Safe array index?


#1

Is it possible to catch index out of range ?

a = [1,2]

a[99] returns nil, I would like to get an error.

I’ve tried to define a SafeArray class, but failed.

I managed to redefine Array, but I want to have both possibilities.

class Array
alias old []
def
raise “index error” if index.abs >= self.size
self.old(index)
end
end

Is there something like Array.indexcheck = true ?

Christer


#2

On Thu, Jan 12, 2006 at 02:40:40AM +0900, Christer N. wrote:

Is it possible to catch index out of range ?
I managed to redefine Array, but I want to have both possibilities.

You can use a delegator:

require ‘delegate’

class SafeArray < DelegateClass(Array)
def
raise “index error” if index.abs >= size
super(index)
end
end

regards,
Ed


#3

Christer N. wrote:

a.fetch 99 # => raises IndexError: index 99 out of array


#4

Ed and Florian, thank you both!

fetch() has the requested behaviour, but [] is nicer, syntactically.

a.fetch(2).fetch(3) # safe
a[2][3] # nice

with delegate I can have both!

class SafeArray < DelegateClass(Array)
def
fetch index
end
end

Christer


#5

Christer N. wrote:

class SafeArray < DelegateClass(Array)
def
fetch index
end
end

Or, even easier:

class SafeArray < DelegateClass(Array)
alias_method :[], :fetch
end


#6

Phrogz wrote:

Or, even easier:

class SafeArray < DelegateClass(Array)
alias_method :[], :fetch
end

Groan at the different argument order of the alias statement and
#alias_method.


#7

Edward F. removed_email_address@domain.invalid writes:

raise "index error" if index.abs >= size
super(index)

end
end

Why do you use a delegator and don’t just directly inherit from Array?


#8

Christian N. wrote:

Why do you use a delegator and don’t just directly inherit from Array?

I tried your suggestion, and it seems to work perfect as well.
Can’t get simpler than this, I guess:

class SafeArray < Array
alias_method :[], :fetch
end

My original inheritance used @arr=Array.new and that was a dead end.


#9

David V. wrote:

#alias_method.

class Foo
def bar() “bar” end
alias :b :bar
end
=> nil

Foo.new.b
=> “bar”

class Bar
def foo() “foo” end
alias_method :f, :foo
end
=> Bar

Bar.new.f
=> “foo”

It seems to me order is the same: first the new name then the old name.
Am I missing something here?

Kind regards

robert

#10

On Thu, 12 Jan 2006 12:08:05 +0100, Robert K. removed_email_address@domain.invalid
wrote:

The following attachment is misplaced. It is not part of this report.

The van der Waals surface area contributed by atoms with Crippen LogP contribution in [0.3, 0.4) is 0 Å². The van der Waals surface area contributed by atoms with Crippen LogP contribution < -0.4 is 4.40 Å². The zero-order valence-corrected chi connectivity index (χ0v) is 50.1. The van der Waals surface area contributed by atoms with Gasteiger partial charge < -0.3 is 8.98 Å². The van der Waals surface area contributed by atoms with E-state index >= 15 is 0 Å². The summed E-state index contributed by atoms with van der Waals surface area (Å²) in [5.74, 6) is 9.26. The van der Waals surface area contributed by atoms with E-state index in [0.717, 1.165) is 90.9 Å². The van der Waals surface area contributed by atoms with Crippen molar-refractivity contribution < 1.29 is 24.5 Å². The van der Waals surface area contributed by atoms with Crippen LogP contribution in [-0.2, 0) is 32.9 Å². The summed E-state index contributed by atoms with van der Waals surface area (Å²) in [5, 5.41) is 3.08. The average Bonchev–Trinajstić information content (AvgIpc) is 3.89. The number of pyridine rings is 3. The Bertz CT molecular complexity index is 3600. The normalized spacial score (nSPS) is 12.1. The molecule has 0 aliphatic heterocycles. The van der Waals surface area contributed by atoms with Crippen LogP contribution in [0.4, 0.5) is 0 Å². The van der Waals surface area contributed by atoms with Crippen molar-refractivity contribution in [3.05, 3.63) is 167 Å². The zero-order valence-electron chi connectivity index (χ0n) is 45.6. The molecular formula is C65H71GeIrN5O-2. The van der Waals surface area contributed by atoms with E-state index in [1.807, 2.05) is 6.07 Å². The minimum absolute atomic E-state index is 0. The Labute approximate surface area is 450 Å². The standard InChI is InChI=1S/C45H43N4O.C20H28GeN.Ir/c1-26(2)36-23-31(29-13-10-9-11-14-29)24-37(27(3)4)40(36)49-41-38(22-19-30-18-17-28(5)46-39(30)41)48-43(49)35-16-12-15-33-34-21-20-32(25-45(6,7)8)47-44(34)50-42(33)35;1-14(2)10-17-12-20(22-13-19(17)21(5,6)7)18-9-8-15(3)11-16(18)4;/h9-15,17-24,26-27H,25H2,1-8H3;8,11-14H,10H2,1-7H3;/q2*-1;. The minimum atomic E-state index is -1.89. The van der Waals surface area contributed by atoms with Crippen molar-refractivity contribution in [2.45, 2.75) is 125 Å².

end
Groan at the different argument order of the alias statement and
def foo() “foo” end

robert

My bad. However, it seems alias_method silently lets me use an undefined
method name as the old name, which got me confused:

irb(main):001:0> class Foo
irb(main):002:1> def bar
irb(main):003:2> puts “BAR”
irb(main):004:2> end
irb(main):005:1> alias :bar :bar1
irb(main):006:1> alias_method :bar, :bar2
irb(main):007:1> end
NameError: undefined method bar1' for classFoo’
from (irb):5
irb(main):008:0> Foo.new.bar
BAR
=> nil
irb(main):009:0> Foo.new.bar1
NoMethodError: undefined method bar1' for #<Foo:0x10295848> from (irb):9 irb(main):010:0> Foo.new.bar2 NoMethodError: undefined methodbar2’ for #Foo:0x102934f0
from (irb):10

David V.


#11

On 1/11/06, Edward F. removed_email_address@domain.invalid wrote:

raise "index error" if index.abs >= size
super(index)

end
end

I’ve been trying to get my head around Delegator, but I’m not seeing
what it does here.
Subclassing Array seems to work the same way.

irb session:
irb(main):001:0> class SafeArray < Array
irb(main):002:1> def
irb(main):003:2> raise “Index error” if index.abs >= size
irb(main):004:2> super(index)
irb(main):005:2> end
irb(main):006:1> end
=> nil
irb(main):007:0> a = SafeArray.new
=> []
irb(main):008:0> a.concat [1,2,3,4,5]
=> [1, 2, 3, 4, 5]
irb(main):009:0> b = Array.new
=> []
irb(main):010:0> b.concat [1,2,3,4,5]
=> [1, 2, 3, 4, 5]
irb(main):011:0> a
=> [1, 2, 3, 4, 5]
irb(main):012:0> b
=> [1, 2, 3, 4, 5]
irb(main):013:0> a[9]
RuntimeError: Index error
from (irb):3:in `[]’
from (irb):13
irb(main):014:0> b[9]
=> nil


#12

David V. schrieb:

NameError: undefined method bar1' for classFoo’
from (irb):5

After the error on line 5, line 6 isn’t executed anymore. Switch lines 5
and 6 and you see what I mean.

Regards,
Pit


#13

On Thu, 12 Jan 2006 15:10:18 +0100, Pit C. removed_email_address@domain.invalid
wrote:

NameError: undefined method bar1' for classFoo’
from (irb):5

After the error on line 5, line 6 isn’t executed anymore. Switch lines 5
and 6 and you see what I mean.

Regards,
Pit

D'oh... Ah well, I'm deformed by JSP compilers slapping me left right and center at office it seems.

Cheers.

David V.


#14

On Jan 12, 2006, at 8:51 AM, Wilson B. wrote:

I’ve been trying to get my head around Delegator, but I’m not seeing
what it does here.

One problem is that all the examples in this thread have been leaving
out the critical step, setting the object to delegate too in the
constructor.

Delegator is for passing calls on to an object. See the sample
initialize() methods and documentation of DelegateClass() here:

http://www.ruby-doc.org/stdlib/libdoc/delegate/rdoc/index.html

Hope that helps.

James Edward G. II